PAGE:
Amsterdam, November 10, 2021 – Recent years have seen an increased enforcement of the Foreign Corruption Practices Act (FCPA), which prevents U.S. companies and foreign firms with U.S. investments or operations from engaging in bribery. The aim of the act was to discourage corrupt behavior and result in better informed investors, but its uneven implementation by the Securities and Exchange Commission (SEC) and Department of Justice (DOJ) has been anything but ideal.
A new study in Advances in Accounting, published by Elsevier, looks at how a mismatch in the severity of the FCPA violation and subsequent penalty leads to market underreaction and uncertainty.
Previous literature has shown that the SEC and DOJ have trouble estimating the actual benefit received by the violating company, leading to them levying a penalty that might not be commensurate to the offence. Regardless of how severe the violation, companies that self-report, cooperate, or accept responsibility are more likely to get a lower penalty.
But how do investors respond to a disparity between the severity of the violation and the imposed penalty?
That was the question Dr. Wioleta Olczak, an Assistant Professor at Marquette University, USA, sought to answer in her work.
“Investors’ decision-making might not be impacted when a company’s FCPA violation and severity mismatch because investors experience ambiguity in assessing the two mismatching disclosures and give the company the benefit of the doubt,” says Dr. Olczak. This leads to a lower company risk assessment by the investors and increases the probability of them staying with their investment.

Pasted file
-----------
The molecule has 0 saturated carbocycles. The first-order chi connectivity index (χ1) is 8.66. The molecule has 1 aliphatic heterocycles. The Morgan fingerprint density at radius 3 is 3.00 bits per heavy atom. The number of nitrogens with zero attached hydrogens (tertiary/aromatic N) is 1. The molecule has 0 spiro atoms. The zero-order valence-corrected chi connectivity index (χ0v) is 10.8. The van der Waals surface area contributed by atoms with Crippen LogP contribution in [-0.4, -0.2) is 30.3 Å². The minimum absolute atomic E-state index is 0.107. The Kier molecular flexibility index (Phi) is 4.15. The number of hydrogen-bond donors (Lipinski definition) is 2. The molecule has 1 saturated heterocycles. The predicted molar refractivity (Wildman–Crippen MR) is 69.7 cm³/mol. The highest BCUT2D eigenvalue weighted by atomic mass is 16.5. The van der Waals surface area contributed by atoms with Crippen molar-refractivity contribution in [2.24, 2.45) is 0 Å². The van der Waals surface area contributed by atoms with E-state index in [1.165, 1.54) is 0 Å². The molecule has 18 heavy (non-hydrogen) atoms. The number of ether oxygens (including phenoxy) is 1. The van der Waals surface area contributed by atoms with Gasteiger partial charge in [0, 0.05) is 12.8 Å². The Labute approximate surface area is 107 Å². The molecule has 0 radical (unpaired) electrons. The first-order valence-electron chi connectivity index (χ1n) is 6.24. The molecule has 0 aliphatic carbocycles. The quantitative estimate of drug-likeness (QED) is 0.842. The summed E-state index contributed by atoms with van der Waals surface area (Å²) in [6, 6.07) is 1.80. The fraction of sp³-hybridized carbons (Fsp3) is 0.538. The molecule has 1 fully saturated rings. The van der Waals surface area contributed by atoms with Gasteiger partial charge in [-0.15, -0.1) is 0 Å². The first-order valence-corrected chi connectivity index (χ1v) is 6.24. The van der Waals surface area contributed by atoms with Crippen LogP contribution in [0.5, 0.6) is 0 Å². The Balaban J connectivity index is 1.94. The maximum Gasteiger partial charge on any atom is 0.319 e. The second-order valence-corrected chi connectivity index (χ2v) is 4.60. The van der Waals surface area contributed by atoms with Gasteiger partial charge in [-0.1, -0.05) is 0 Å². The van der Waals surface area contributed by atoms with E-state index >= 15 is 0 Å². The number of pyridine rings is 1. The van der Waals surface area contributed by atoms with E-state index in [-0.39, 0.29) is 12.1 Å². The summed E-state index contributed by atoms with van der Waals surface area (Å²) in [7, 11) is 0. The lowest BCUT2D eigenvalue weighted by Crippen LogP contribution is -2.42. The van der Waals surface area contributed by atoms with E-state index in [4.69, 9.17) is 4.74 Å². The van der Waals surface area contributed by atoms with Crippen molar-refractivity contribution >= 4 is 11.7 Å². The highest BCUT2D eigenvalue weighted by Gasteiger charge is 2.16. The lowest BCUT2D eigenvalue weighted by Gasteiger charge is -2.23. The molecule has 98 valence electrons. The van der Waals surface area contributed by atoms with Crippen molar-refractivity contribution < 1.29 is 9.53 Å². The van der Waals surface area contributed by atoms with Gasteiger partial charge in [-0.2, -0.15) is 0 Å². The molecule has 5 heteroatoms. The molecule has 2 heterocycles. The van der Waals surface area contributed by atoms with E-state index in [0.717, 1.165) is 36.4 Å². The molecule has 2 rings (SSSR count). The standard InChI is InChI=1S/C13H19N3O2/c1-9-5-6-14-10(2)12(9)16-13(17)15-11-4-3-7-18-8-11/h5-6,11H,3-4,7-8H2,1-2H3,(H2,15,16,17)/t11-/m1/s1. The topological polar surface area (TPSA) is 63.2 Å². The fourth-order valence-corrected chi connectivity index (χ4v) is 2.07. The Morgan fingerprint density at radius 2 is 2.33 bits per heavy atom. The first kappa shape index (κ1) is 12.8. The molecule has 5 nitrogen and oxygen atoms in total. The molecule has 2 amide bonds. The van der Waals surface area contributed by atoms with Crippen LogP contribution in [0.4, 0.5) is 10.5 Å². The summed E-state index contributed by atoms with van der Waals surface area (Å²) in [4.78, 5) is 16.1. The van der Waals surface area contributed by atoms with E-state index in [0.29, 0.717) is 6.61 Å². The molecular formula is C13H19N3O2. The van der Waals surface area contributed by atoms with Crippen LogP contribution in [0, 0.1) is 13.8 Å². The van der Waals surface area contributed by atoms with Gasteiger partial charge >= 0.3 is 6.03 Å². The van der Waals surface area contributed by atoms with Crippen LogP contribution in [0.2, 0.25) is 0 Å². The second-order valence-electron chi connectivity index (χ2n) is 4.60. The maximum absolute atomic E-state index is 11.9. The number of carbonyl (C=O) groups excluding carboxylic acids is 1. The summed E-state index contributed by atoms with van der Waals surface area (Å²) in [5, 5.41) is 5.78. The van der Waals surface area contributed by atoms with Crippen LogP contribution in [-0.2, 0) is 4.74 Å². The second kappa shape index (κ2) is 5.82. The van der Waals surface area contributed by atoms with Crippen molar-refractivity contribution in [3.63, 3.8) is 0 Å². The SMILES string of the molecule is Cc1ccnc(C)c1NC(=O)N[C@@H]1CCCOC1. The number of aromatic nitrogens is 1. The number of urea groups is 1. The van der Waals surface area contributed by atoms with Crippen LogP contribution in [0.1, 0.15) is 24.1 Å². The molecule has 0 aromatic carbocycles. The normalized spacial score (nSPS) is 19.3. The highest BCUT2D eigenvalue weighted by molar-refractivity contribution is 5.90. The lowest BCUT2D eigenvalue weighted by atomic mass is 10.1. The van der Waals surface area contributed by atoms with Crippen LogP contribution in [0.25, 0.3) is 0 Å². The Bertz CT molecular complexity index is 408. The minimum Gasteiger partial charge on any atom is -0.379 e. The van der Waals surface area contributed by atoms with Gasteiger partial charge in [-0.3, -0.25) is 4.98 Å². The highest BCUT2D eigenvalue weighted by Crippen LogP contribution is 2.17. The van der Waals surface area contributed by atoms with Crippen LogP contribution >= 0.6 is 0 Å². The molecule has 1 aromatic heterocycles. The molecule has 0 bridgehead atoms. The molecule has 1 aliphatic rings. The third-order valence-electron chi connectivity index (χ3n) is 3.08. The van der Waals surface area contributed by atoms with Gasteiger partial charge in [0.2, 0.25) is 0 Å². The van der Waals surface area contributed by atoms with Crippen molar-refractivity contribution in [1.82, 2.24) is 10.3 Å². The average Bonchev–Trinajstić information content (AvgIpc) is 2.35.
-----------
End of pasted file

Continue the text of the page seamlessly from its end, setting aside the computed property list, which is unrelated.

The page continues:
Dr. Olczak recruited participants with several years of experience in personal investments and randomly assigned them to four situations based on a combination of violation severity (high/low) and penalty levied (high/low). She then analyzed their responses and found that investors were more likely to divest when the company’s FCPA violation severity and penalty match (high-to-high and low-to-low) and vice-versa.
When investors are given ambiguous information (like when a severe violation is given a low penalty) they develop ‘investor overconfidence.’ They start to ignore ambiguous signals and believe they have already considered all the factors in play, which ultimately causes market underreaction. This kind of mismatch could also potentially undermine the SEC and DOJ’s credibility.
A core concept used in the study was signaling theory, which states that consistent signals improve the legitimacy of those who are communicating information and enhance the trustworthiness of the information received.
“The SEC and DOJ want to deter companies from violating the FCPA, but companies might not be affected when the SEC and DOJ create ambiguous circumstances. They should be cautious in evaluating and imposing penalty amounts that are significantly different from the violation severity,” stresses Dr. Olczak.
The findings of the study are limited by the lack of specific experiments to address the differences between investments in individual shares of stock and mutual funds. The study also looked at investor decisions for only a short period of time, whereas real life FCPA violations can take years to investigate. Nevertheless, the ethical and practical implications of the study cannot be ignored. Moreover, these findings can further be generalized to other controversial policies or ethical issues, such as environmental protection and human rights.
At a time when trust between regulatory bodies and the public is at an all-time low, it is crucial to re-evaluate the signals being sent by the former. FCPA penalties are just a start.
Notes for editors
The article is "The foreign corrupt practices act: How investors respond when violation severity and corresponding penalty (mis)match," by Wioleta Olczak (https://doi.org/10.1016/j.adiac.2021.100546). It appears in Advances in Accounting, volume 54, (September, 2021), published by Elsevier.
Copies of this paper are available to credentialed journalists upon request, please contact the Elsevier Newsroom at firstname.lastname@example.org. Journalists wishing to interview the author can contact Wioleta Olczak at email@example.com.
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